Natural Tumor Suppressor In Body
Discovered By Medical Researchers
By Sue Pondrom
A natural tumor
suppressor that could potentially be turned on in certain cancer
cells to prevent the formation of tumors has been discovered
by researchers at the UCSD School of Medicine.
Located on chromosome
18 and called PH domain Leucine-rich repeat Protein Phosphatase
(PHLPP, pronounced “flip”), the tumor suppressor
is described in the April 1, 2005 issue of the journal Molecular
Cell. The scientists demonstrated that PHLPP deletes a
phosphate molecule, causing termination of cell-growth signaling
by a protein called Akt that controls the balance between cell
growth leading to cancer and cell death that prevents tumor
kinase B controls the balance between cell survival and
cell death. The activated form of this kinase tips the balance
towards cell proliferation and survival, whereas the inactive
form tips the balance towards programmed cell death, apoptosis.
Akt can be inactivated by two mechanisms: the tumor suppressor
PTEN pre-empts activation by removing the activating signals,
and the tumor suppressor PHLPP terminates activation by
directly turning off a key phosphorylation switch on Akt.
“A drug that
turns on PHLPP, so that it suppresses cell growth caused by
Akt, could be a potential cancer therapy,” said the study’s
senior author, Alexandra C. Newton, Ph.D., UCSD professor of
pharmacology. “Currently there are no compounds identified
to directly stop Akt from causing cancer growth, once Akt signaling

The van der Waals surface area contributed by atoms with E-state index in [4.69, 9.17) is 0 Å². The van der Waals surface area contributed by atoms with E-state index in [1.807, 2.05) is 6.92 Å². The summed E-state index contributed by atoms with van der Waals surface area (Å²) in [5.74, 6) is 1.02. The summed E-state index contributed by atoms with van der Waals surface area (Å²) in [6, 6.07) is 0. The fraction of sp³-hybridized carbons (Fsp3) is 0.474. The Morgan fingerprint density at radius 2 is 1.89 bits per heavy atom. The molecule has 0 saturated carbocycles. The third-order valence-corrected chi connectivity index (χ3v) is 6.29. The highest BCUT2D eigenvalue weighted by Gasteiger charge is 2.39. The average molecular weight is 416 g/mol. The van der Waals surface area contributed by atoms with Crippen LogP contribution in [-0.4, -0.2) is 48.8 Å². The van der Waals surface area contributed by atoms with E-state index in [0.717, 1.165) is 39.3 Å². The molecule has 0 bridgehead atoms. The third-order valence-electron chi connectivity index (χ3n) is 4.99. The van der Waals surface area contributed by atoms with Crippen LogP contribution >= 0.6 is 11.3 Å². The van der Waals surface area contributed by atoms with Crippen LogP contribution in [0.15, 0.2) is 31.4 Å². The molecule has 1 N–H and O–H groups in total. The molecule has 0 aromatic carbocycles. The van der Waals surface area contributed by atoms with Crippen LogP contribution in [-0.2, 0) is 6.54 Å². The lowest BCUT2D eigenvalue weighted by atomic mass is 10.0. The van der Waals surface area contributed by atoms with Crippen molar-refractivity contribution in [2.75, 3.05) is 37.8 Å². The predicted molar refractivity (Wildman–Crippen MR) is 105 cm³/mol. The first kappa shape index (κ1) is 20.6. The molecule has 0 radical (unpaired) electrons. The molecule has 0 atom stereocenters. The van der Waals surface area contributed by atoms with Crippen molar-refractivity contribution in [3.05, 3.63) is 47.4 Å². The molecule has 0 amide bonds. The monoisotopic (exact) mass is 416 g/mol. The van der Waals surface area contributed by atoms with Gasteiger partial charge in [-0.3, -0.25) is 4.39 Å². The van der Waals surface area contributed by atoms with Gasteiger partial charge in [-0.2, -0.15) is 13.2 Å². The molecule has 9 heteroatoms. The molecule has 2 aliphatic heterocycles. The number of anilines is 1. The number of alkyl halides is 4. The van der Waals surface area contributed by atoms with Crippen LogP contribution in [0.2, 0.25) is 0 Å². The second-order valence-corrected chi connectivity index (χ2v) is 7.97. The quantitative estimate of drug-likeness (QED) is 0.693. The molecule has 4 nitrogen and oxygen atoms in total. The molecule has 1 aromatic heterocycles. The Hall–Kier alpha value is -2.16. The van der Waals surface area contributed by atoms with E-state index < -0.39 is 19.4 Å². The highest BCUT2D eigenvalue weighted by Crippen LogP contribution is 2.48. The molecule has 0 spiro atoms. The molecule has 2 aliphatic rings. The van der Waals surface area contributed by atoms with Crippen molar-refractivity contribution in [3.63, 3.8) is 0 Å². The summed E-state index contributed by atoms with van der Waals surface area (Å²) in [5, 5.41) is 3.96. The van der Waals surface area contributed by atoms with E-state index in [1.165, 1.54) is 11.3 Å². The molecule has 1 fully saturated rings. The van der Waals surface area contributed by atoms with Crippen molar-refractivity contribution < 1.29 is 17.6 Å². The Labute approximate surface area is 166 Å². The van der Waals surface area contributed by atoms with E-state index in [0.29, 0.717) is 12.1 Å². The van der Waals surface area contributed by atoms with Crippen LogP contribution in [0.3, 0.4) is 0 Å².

has been initiated.”
Scientists have known
that Akt is critical in regulating cell growth and death, and
that it is linked to some of the most common human cancers.
Although one group of scientists discovered a molecule called
PTEN*, which prevents activation of Akt, no
one to date had determined how to directly turn off Akt once
it has been activated.
Since the Akt molecule
is locked in the “on” position when it has phosphate
on it, the UCSD team reasoned that there must be another molecule
that will strip off the phosphate and lock Akt in the “off”
position. The scientists conducted a database search of the
human genome for a phosphatase, which is an enzyme that acts
as a catalyst in regulating cellular processes by removing phosphate
molecules. Based on the chemical components of Akt, they specifically
looked for a phosphatase linked to the PH domain, a protein
module found in a wide variety of chemical signaling proteins
in organisms ranging from yeast to humans.
Once they found PHLPP,
which they discovered was expressed throughout the body, the
scientists used biochemical and cellular studies in human and
other mammalian tissue to determine that PHLPP levels are markedly
reduced in several colon cancer and gliobastoma human cell lines
that had elevated Akt phosphorylation. Reintroduction of PHLPP
into the cell lines caused a dramatic suppression of tumor growth.
With additional laboratory tests, the team found that PHLPP
stops tumor growth by deleting a specific phosphate molecule
at a position called Ser473 on Akt.
The scientists noted
that PHLPP’s role as a tumor suppressor would apply to
all cancers where Akt is elevated, “which is a large number
of cancers,” Newton said.
In addition to Newton,
authors of the paper were first author Tianyan Gao, Ph.D., a
research scientist in the UCSD Department of Pharmacology, and
Frank Furnari, Ph.D., assistant professor, Ludwig Institute
for Cancer Research, UCSD.
The study was funded
by the National Institutes of Health.
first group to demonstrate the biological function of PTEN in
1998 at the University of Michigan was the lab of Jack Dixon,
Ph.D., who is currently UCSD dean for scientific affairs and
professor of pharmacology, cellular & molecular medicine,
and chemistry & biochemistry. His team showed that PTEN
deletes a phosphate molecule from a lipid called phosphatidylinositol
3,4,5-triphosphate (PIP3), which activates Akt.
Sue Pondrom (619) 543-6163